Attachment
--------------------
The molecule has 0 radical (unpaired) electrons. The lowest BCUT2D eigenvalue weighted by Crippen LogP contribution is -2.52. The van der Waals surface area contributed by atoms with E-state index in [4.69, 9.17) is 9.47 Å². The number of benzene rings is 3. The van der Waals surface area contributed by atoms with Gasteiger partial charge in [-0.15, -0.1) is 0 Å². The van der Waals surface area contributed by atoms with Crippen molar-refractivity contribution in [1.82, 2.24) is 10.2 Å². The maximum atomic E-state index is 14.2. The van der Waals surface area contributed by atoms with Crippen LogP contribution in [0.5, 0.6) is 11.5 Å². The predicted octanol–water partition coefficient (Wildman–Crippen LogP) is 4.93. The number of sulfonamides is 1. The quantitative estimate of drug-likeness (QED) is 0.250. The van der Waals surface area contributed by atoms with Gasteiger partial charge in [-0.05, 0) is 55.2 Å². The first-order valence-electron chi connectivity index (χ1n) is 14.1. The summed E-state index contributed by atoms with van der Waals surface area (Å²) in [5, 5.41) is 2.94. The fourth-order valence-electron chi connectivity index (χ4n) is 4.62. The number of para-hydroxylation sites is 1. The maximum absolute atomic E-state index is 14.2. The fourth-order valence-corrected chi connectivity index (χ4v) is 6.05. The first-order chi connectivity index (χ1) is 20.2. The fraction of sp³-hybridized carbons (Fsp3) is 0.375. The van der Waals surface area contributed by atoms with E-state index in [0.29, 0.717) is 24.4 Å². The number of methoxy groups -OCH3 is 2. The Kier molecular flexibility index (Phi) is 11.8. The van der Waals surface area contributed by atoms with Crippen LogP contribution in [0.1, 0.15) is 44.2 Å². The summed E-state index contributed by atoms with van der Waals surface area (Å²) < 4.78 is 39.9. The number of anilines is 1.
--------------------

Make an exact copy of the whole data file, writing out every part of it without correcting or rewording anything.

The molecule has 0 radical (unpaired) electrons. The lowest BCUT2D eigenvalue weighted by Crippen LogP contribution is -2.52. The van der Waals surface area contributed by atoms with E-state index in [4.69, 9.17) is 9.47 Å². The number of benzene rings is 3. The van der Waals surface area contributed by atoms with Gasteiger partial charge in [-0.15, -0.1) is 0 Å². The van der Waals surface area contributed by atoms with Crippen molar-refractivity contribution in [1.82, 2.24) is 10.2 Å². The maximum atomic E-state index is 14.2. The van der Waals surface area contributed by atoms with Crippen LogP contribution in [0.5, 0.6) is 11.5 Å². The predicted octanol–water partition coefficient (Wildman–Crippen LogP) is 4.93. The number of sulfonamides is 1. The quantitative estimate of drug-likeness (QED) is 0.250. The van der Waals surface area contributed by atoms with Gasteiger partial charge in [-0.05, 0) is 55.2 Å². The first-order valence-electron chi connectivity index (χ1n) is 14.1. The summed E-state index contributed by atoms with van der Waals surface area (Å²) in [5, 5.41) is 2.94. The fourth-order valence-electron chi connectivity index (χ4n) is 4.62. The number of para-hydroxylation sites is 1. The maximum absolute atomic E-state index is 14.2. The fourth-order valence-corrected chi connectivity index (χ4v) is 6.05. The first-order chi connectivity index (χ1) is 20.2. The fraction of sp³-hybridized carbons (Fsp3) is 0.375. The van der Waals surface area contributed by atoms with E-state index in [0.29, 0.717) is 24.4 Å². The number of methoxy groups -OCH3 is 2. The Kier molecular flexibility index (Phi) is 11.8. The van der Waals surface area contributed by atoms with Crippen LogP contribution in [0.1, 0.15) is 44.2 Å². The summed E-state index contributed by atoms with van der Waals surface area (Å²) < 4.78 is 39.9. The number of anilines is 1.